Copyright Law And Startups In India: Fair Use And Infringement Issues

Posted On - 25 July, 2023 • By - King Stubb & Kasiva


Copyright law is critical to the preservation of intellectual property rights, particularly for startups. Startups rely largely on their original ideas, content, and designs to obtain a competitive advantage in a quickly changing digital market where innovation and creativity flourish. Copyright law safeguards these valuable assets by granting startups ownership and control over their inventions.

The primary aim of copyright law is to allow creators exclusive rights to reproduce, distribute, and exhibit their works. In this way, copyright law fosters innovation, creativity, and entrepreneurial activities. Copyright law provides startups with the legal protection they need to monetize their products and prohibit others from using them without permission, whether it’s a software application, a unique design, a piece of music, or an original piece of writing.

The Copyright Act of 1957 governs copyright law in India, and it has been modified regularly to reflect the changing technology and creative industries landscape. The Act grants creators exclusive rights to their works for a set length of time, safeguarding them against illegal use or exploitation.

This article aims to look at the intricate aspects of copyright law in India in the following manner:

  • Understanding Copyright Law in India
  • Fair Use Doctrine and Startups
  • Infringement Issues and Challenges for Startups
  • Strategies for Startups to Ensure Compliance

The Copyright Act of 1957, which governs copyright law in India, seeks to protect the original expression of ideas and information. It grants authors economic rights, such as the ability to reproduce, distribute copies, perform, and communicate their work to the public. Moral rights, such as the right to claim authorship and the protection of one’s honor and reputation, are also guaranteed. Copyright enforcement was transferred from the Copyright Board to the Intellectual Property Appellate Board (IPAB) and then to the Commercial Courts.

According to the Berne Convention, copyright registration is voluntary in India. However, registration provides advantages such as registering with Indian Customs to prevent the importation of infringing duplicates and providing a public record of ownership. In the event of an infringement, registered owners are entitled to statutory damages.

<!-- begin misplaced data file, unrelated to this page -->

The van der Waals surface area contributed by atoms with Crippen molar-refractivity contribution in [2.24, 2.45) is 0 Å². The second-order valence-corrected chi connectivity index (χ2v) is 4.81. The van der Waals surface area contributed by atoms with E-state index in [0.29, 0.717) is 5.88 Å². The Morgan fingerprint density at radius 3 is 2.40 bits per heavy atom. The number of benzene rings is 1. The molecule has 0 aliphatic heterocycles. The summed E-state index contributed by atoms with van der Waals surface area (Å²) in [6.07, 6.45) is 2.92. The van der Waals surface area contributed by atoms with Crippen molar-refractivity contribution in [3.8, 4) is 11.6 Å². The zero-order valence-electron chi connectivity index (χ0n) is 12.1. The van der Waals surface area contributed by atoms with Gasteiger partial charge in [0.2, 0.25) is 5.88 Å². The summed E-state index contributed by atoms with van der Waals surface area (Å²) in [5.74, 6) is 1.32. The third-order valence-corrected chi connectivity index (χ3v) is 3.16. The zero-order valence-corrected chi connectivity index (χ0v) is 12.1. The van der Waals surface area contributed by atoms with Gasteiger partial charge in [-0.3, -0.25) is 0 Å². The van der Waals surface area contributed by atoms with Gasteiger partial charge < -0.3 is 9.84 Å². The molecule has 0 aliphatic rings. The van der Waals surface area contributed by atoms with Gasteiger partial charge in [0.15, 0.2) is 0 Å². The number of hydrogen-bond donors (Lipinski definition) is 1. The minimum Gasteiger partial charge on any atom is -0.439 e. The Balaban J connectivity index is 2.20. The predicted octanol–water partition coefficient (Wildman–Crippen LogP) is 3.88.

To register a copyright, applicants must submit an application to the Copyright Office[1], undergo review, and respond to any objections. Upon acceptance, the registrar inputs the copyright information into the Register of Copyrights and provides the applicant with Extracts of the Register of Copyrights.

Duration of Copyrights

Literary, dramatic, musical, and artistic works are protected for 60 years after the author’s death or sixty years after the death of the last author in the case of multiple authors. Films, sound recordings, photographs, posthumous publications, and the works of government and international organizations are protected for 60 years from the publication date. The protection period for unpublished cinematograph films, photographs, and computer programs is 60 years from the date of creation. Sound recordings have a duration of 60 years from the end of the year of their first publication, while reproduction rights for broadcasts last for 25 years from the year of broadcast, and performers’ rights last for 50 years from the year of performance.

Recent Amendments

Recent amendments to the Copyright Act, which went into effect on 30 March 2021[2], were centered on aligning rules with pertinent legislation, fostering transparency, and adopting electronic communication and operations within the Copyright Office. In addition, Copyright Societies now are required to publish an Annual Transparency Report that details license refusals, royalties, and transactions with foreign societies or organizations.

Fair Use Doctrine and Startups

The Fair Use doctrine is an exception to copyright law that permits the limited use of copyrighted material without the copyright holder’s permission. This doctrine promotes a balance between protecting the rights of copyright owners and permitting the use of copyrighted works for specific purposes, such as private or personal use, research, criticism, review, reporting on current events, or legal proceedings.

Fair Use is determined on a case-by-case basis, taking into account factors, as laid by Justice Story in the US decision of Folsom v. Marsh[3], such as:

  • The purpose of the use
  • The nature of the work
  • The amount of work used, and
  • The effect of use on the original work

In the Indian legal framework, Fair Use is comparable to Fair Dealing in the United Kingdom and Fair Use in the United States. International case precedents, such as Hubbard v. Vosper[4] and Folsom v. Marsh, have had a significant impact on the conception of Fair Use in India.

Indian Scenario

This doctrine has been recognized as the “Fair Dealing” doctrine under Section 52 of the Copyright Act. Further amendments to the Copyright Act, including the Copyright (Amendment) Act of 2012[5], have expanded the definition of Fair Dealing to include musical and cinematic works. These amendments are intended to benefit individuals with disabilities by permitting access to copyrighted works for personal use, research, and educational purposes.

India’s current position on fair dealing is characterized by the absence of specific laws or guidelines regarding the quantity of work that may be used without permission under this exception. Certain variables have been supported and applied in fair dealing instances, drawing inspiration from British and American approaches.

  • Amount and substantiality of the portion used: The courts evaluate the extent of the duplication and whether it constitutes a significant taking. The intent of the alleged infringer is crucial to determining equity, but it is not decisive. In cases such as Blackwood[6] and SK Dutt v. Law Book Co. and Others[7], courts have evaluated acknowledgments and the extent of copying.